Welcome to the Dojo Wisdom for Writers Book Club! Every Wednesday, we meet to discuss one of the lessons in Dojo Wisdom for Writers. We’ll go in order, so it’s easy enough to follow along. Read the lesson, then read the blog post, then comment in the comments! Do feel free to comment on each other’s comments. I’ll answer questions as quickly as I can.
Lesson #20 Integrity in all actions creates confidence
A question that comes up among writers fairly often has to do with how much to tell an editor/agent/client about potential conflicts of interest, challenges, and concerns. This is actually a lot easier to answer than it sounds. The more transparent you are, the fewer problems you’ll encounter in your career. But more than that, you’ll be more confident about your work. You don’t have to worry about Editor A finding out you also write for her competitor, Editor B, and wondering how she’ll react because you’ve already told her.
While I think it’s important to be honest just as a general practice, it’s also a practical matter. The internet has flattened the world and pulled down the walls that separate one thing from another. Fifteen years ago it was possible to write for one publication and not have an editor at another publication know it unless you told her. That’s no longer true.
Not long ago, a client of mine talked about wanting to use a pen name for his memoirs, since the work was likely to be controversial. I said that was unlikely to fly with editors but also that it would be hard for him to keep his anonymity. To prove it, I had an accomplished journalist take a few facts from his memoir and do some research.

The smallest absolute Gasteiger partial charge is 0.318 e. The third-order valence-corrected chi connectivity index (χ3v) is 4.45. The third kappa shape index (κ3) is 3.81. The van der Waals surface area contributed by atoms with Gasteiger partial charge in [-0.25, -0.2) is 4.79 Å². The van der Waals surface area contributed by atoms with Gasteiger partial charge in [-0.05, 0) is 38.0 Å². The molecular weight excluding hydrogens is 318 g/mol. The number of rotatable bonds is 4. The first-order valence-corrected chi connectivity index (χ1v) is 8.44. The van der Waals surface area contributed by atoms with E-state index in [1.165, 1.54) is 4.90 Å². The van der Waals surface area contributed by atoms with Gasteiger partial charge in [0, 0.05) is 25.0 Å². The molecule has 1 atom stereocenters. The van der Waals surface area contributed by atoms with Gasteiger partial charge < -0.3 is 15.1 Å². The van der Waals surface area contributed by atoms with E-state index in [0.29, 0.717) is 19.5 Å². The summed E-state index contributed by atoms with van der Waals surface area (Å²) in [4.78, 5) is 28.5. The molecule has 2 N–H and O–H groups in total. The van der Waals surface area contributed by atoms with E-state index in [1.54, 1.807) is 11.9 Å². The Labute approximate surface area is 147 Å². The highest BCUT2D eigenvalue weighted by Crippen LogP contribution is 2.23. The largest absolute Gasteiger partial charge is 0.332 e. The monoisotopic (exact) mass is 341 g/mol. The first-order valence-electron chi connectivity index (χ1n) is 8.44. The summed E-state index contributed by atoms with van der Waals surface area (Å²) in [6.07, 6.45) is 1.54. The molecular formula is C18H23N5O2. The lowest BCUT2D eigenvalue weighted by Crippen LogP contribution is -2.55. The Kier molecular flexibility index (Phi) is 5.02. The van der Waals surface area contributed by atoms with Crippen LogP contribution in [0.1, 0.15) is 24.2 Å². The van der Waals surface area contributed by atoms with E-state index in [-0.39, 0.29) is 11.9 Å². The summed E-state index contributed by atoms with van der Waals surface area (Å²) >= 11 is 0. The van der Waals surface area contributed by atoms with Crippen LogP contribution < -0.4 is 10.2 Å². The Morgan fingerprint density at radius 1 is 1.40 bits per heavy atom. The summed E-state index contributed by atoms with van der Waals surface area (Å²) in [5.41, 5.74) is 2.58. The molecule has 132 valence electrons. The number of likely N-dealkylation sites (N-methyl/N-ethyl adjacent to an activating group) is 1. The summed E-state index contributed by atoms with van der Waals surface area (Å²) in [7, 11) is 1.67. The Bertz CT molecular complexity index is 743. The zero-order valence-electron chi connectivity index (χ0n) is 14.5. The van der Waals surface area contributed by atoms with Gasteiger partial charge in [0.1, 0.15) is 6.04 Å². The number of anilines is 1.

Later that day she came back to me with his name. “Is this the guy?” she asked. And it was.
The best way to protect yourself is to be willing to own what you say, to own who you are. This isn’t about never making a mistake (if you make a mistake, admit it, apologize, move on.) It’s about giving people a good reason to trust you.
No, you don’t need to go into detail about why your toenail infection is going to make you miss your deadline, but you need to admit that you’re going to miss your deadline, and not let it come as a nasty surprise to your editor.
Have you ever had an experience where you’ve had to own up to a mistake with a client or otherwise have a difficult conversation you’d prefer not to have? How did you feel after having it?
Dojo Wisdom for Writers, second edition, now available on Amazon in print and ebook! (Nook and other ebook versions here)
Catch a Falling Star (by Jessica Starre) and The Matchmaker Meets Her Match (by Jenny Jacobs), two of my favorite novels.
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